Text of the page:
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Richard III

Richard III


by William Shakespeare

Richard III Fate and Free Will Quotes

How we cite our quotes: (Act.Scene.Line). Line numbers correspond to the Norton edition.

Quote #10

Cancel his bond of life, dear God, I plead,
That I may live to say, 'The dog is dead' (4.4.7)

There's plenty of evidence to suggest that everything that happens in the play is fated.  More specifically, the play suggests that events unfold according to divine providence.  When Queen Margaret calls on God's divine justice to punish Richard for all of his terrible deeds, the play suggests that Richard's grab for the throne and his fall from power have been predetermined by God.

Quote #11

O now let Richmond and Elizabeth,
The true succeeders of each royal house,
By God's fair ordinance conjoin together
And then, as we have ta'en the sacrament,
We will unite the white rose and the red:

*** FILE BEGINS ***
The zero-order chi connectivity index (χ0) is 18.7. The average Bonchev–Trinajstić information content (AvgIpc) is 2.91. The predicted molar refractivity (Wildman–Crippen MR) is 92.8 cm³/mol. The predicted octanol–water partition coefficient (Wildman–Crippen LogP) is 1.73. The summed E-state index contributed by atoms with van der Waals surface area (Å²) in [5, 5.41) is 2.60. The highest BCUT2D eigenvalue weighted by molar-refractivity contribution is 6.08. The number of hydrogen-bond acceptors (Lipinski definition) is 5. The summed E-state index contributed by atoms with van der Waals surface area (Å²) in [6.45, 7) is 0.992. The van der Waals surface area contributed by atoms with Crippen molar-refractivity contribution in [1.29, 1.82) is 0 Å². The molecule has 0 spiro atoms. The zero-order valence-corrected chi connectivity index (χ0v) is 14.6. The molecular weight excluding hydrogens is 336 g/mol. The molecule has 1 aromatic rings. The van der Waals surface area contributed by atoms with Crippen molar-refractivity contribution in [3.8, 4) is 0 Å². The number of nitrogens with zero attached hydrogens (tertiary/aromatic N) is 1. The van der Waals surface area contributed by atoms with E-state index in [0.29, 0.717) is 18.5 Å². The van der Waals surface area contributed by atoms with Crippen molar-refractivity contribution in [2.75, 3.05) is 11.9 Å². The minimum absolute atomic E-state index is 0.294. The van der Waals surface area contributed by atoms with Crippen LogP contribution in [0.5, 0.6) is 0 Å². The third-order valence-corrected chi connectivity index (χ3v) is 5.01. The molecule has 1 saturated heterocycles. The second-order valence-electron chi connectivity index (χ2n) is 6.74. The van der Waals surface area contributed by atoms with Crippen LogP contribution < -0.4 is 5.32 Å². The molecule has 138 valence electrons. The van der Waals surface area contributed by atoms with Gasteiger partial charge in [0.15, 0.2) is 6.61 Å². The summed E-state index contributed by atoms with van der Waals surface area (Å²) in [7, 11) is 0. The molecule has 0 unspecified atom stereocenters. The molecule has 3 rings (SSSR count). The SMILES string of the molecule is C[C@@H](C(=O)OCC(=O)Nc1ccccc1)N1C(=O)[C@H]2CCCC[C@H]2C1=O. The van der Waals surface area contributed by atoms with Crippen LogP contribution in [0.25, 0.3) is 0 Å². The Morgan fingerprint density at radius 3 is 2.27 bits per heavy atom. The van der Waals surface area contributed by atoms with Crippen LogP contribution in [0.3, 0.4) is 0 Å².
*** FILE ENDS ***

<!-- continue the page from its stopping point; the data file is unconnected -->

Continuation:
Smile heaven upon this fair conjunction,
That long have frown'd upon their enmity!
What traitor hears me, and says not amen?
England hath long been mad, and scarr'd herself;
The brother blindly shed the brother's blood,
The father rashly slaughter'd his own son,
The son, compell'd, been butcher to the sire:
All this divided York and Lancaster (5.8.3) 

According to the newly crowned King Henry VII, his ascension to the throne is all part of a God's plan.  (Lots of English kings went around saying they were divinely appointed to the throne.)  So does that mean that Richard's rise and fall were also part of God's master plan?  If so, does this excuse his behavior?

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